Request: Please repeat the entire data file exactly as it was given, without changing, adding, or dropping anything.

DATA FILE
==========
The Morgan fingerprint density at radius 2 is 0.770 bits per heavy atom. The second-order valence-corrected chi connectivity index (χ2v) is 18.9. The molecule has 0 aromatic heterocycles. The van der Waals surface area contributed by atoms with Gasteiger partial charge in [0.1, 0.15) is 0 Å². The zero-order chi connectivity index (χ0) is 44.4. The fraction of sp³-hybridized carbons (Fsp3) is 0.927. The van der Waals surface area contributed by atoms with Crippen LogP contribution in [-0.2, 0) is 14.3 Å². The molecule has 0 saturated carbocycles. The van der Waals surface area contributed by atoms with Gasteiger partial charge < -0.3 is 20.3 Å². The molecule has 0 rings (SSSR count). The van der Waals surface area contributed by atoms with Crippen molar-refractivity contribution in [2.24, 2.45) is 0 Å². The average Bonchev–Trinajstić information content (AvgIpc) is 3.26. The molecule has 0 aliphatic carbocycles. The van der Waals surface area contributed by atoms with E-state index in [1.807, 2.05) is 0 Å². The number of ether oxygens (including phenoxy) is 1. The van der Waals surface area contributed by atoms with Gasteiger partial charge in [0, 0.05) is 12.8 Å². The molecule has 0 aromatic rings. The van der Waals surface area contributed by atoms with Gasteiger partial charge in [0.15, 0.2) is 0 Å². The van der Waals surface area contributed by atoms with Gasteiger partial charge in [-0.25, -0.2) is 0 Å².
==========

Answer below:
The Morgan fingerprint density at radius 2 is 0.770 bits per heavy atom. The second-order valence-corrected chi connectivity index (χ2v) is 18.9. The molecule has 0 aromatic heterocycles. The van der Waals surface area contributed by atoms with Gasteiger partial charge in [0.1, 0.15) is 0 Å². The zero-order chi connectivity index (χ0) is 44.4. The fraction of sp³-hybridized carbons (Fsp3) is 0.927. The van der Waals surface area contributed by atoms with Crippen LogP contribution in [-0.2, 0) is 14.3 Å². The molecule has 0 saturated carbocycles. The van der Waals surface area contributed by atoms with Gasteiger partial charge < -0.3 is 20.3 Å². The molecule has 0 rings (SSSR count). The van der Waals surface area contributed by atoms with Crippen molar-refractivity contribution in [2.24, 2.45) is 0 Å². The average Bonchev–Trinajstić information content (AvgIpc) is 3.26. The molecule has 0 aliphatic carbocycles. The van der Waals surface area contributed by atoms with E-state index in [1.807, 2.05) is 0 Å². The number of ether oxygens (including phenoxy) is 1. The van der Waals surface area contributed by atoms with Gasteiger partial charge in [0, 0.05) is 12.8 Å². The molecule has 0 aromatic rings. The van der Waals surface area contributed by atoms with Gasteiger partial charge in [0.15, 0.2) is 0 Å². The van der Waals surface area contributed by atoms with Gasteiger partial charge in [-0.25, -0.2) is 0 Å².